Oh, Gabby. Poor, poor Gabby. I always liked you better when you smiled.
But smiles are hard to come by now for the generally beloved Bruce Boudreau, whose Anaheim Ducks fell last night in Game 7 of the Western Conference Quarterfinals to the Nashville Predators. Inconceivably, this was the fourth consecutive year the Ducks blew a 3-2 series lead and lost a Game 7 at home. The Washington Capitals have long been the standard-bearer for playoff underachievement but the Ducks are giving them a run for their money, and Boudreau, for better or worse, is the architect of both of those perennial also-rans.
To be clear, this chronic ineptitude is not entirely Boudreau’s fault. He’s not the one shooting the puck and manning the blue line. If anything, Boudreau should be praised. When he arrived from Hershey to take over the Capitals job, he immediately – immediately! – took them from perpetual last place finishers to the playoffs in a span of months. The Ducks were losers in their own right when they hired him and after a trying first season, he orchestrated a brilliant turnaround and won four straight division titles. This man can coach, goddammit. He’s one of the finest coaches in the entire league. He’s got a career record of 409-192-80 (!) with eight division titles, two improbable and sudden turnarounds, and he’s widely respected throughout the league.
But no coach in hockey is linked to underachievement quite like Gabby. And it’s sad to watch, because he’s a truly great coach who is both fiery and boundlessly fun and energetic. During his time in Washington, his round face, rosy cheeks, infectious smile, and slight lisp made him one of my favorite figures in D.C. for years. I love this guy! I just want to see him succeed. His teams, on the other hand, seem to think otherwise.
The situation in Anaheim is particularly sobering because it seemed like this was the year. The Ducks made the playoffs in 2012, went to the semifinals in 2013, appeared in the conference finals in 2014, and it stood to reason that they might take the next step in 2015. Not so, unfortunately.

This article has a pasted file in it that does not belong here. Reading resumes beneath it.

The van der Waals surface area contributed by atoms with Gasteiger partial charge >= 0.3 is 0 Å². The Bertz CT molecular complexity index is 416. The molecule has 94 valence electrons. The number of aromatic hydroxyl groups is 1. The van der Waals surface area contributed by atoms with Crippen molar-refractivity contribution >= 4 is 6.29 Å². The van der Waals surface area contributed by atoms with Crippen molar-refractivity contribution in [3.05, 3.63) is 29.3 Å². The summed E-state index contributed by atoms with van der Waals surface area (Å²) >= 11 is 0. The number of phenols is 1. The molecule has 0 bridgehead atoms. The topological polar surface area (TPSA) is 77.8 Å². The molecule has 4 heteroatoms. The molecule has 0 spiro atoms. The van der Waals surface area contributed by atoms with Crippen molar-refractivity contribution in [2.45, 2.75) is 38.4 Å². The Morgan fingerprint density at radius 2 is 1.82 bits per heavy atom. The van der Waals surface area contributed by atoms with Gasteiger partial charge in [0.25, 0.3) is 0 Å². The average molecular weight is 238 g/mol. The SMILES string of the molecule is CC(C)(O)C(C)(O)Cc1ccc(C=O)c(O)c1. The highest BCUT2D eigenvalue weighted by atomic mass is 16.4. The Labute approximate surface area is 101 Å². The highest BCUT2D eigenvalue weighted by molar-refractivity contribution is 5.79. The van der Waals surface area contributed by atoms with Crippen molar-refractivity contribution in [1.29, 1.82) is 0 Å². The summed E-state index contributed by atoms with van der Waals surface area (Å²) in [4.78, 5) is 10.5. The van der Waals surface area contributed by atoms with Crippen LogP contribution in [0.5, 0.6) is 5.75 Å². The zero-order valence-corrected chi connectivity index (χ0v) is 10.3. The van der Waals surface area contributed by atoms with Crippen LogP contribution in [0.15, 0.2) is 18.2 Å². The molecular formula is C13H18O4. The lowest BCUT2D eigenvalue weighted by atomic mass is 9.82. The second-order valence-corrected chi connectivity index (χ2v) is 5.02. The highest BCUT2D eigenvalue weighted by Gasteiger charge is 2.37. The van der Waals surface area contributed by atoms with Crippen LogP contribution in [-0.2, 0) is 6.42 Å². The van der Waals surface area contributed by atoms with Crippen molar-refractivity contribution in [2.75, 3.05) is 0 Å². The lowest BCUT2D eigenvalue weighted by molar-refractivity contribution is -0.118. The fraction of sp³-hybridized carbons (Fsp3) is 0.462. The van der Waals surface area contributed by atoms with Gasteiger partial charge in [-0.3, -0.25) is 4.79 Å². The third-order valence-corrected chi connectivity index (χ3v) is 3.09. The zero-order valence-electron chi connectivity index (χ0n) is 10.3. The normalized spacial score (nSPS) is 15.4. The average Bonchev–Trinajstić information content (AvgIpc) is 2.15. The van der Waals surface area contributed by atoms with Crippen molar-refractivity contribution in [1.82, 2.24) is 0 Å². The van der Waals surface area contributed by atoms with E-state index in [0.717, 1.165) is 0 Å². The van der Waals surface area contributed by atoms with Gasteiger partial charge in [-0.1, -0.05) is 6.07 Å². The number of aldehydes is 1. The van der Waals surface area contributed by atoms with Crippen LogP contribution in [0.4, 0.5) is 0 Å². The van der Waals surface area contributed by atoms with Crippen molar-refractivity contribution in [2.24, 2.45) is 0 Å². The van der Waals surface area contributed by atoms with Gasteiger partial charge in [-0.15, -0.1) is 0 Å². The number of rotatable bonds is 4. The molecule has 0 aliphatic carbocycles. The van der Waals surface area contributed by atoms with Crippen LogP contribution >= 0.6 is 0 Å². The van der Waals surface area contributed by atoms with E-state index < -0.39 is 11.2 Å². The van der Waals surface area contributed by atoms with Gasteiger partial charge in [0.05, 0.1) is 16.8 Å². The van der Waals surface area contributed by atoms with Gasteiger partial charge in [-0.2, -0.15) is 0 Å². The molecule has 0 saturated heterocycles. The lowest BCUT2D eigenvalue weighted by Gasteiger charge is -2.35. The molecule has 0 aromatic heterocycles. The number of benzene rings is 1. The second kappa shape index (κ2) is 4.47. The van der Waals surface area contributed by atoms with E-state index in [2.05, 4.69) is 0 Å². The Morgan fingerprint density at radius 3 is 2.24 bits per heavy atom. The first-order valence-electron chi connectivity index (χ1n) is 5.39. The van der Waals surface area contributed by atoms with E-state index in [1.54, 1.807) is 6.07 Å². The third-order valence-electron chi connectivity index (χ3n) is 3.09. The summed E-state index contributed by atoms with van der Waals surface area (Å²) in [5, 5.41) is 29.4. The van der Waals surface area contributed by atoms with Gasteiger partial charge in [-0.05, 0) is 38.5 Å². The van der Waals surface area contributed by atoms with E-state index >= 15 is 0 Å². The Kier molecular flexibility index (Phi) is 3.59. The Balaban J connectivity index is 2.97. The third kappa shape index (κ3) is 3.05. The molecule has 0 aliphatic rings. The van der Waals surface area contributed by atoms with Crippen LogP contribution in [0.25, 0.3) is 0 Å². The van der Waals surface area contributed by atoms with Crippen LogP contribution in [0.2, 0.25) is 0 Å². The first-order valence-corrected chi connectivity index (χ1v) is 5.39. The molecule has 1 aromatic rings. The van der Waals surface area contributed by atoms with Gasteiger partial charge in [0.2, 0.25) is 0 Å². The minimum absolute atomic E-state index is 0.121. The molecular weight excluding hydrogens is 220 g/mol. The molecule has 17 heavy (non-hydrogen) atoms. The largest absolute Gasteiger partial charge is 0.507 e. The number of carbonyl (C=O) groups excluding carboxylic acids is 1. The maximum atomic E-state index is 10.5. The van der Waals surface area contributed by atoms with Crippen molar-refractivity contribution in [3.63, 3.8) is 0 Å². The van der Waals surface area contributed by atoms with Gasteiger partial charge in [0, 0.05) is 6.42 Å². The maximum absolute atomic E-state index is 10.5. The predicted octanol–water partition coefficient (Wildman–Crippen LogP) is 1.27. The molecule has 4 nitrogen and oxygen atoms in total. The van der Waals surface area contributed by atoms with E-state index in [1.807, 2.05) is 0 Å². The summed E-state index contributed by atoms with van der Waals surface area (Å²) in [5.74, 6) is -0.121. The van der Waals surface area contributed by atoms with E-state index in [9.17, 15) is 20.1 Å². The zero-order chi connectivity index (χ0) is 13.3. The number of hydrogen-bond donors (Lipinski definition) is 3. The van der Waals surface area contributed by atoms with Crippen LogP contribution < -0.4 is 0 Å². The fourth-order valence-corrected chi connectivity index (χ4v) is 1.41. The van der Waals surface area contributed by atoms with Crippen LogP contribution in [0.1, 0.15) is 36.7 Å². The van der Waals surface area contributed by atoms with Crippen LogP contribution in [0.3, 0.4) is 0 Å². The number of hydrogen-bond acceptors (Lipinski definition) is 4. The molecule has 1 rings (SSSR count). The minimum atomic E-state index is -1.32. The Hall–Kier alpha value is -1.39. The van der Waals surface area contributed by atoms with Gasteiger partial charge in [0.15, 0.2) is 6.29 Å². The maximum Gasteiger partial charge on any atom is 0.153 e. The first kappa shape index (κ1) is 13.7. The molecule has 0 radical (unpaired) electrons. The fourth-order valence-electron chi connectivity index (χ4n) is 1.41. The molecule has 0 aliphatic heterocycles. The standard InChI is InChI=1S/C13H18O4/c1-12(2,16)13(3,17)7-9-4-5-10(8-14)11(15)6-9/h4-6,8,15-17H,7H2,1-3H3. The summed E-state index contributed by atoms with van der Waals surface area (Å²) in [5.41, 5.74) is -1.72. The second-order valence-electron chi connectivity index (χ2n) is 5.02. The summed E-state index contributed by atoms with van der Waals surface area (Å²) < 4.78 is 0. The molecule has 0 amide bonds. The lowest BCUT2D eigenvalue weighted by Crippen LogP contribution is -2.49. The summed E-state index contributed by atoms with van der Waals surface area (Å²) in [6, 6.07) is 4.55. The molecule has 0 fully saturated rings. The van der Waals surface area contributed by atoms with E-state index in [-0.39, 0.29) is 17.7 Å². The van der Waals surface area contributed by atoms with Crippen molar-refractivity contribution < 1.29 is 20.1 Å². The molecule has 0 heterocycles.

Losing the way Boudreau has will inevitably take its toll on his reputation. These aren’t quiet playoff exits, they’re eye-gouging, nails-on-the-chalkboard disasters without rational explanation. Four Game 7s at home in four years with nothing to show? Nobody will care that Cory Perry refused to show up for an entire series, or that Mike Green played defense like Swiss cheese, or that Jose Theodor tended goal like Swisser cheese, or that Jaroslav Halak impersonated a brick wall. Boudreau’s resume is a case study in Murphy’s Law, and he’ll be forever remembered unfairly for that ineptitude.
Is it unfair, though? That’s the key here. While his players have constantly failed him and the opposition seems to step up their level when he’s behind the bench, he is not free of blame. Perhaps his coaching formula does not translate well to the playoffs. He’s an offensive mastermind and it’s well-known that defense wins in the Stanley Cup Playoffs. Maybe the philosophy simply doesn’t mesh with the ultimate goal. Maybe it’s a strategy that builds teams to a peak they can’t quite clear.
All I know is that I’ll be rooting for Gabby. No one deserves a Cup more than him, other than maybe Alexander Ovechkin. He’s been a stellar coach for years and for whatever reason, he can’t figure out that next step. Here’s to hoping he does, because I want to see that smile again.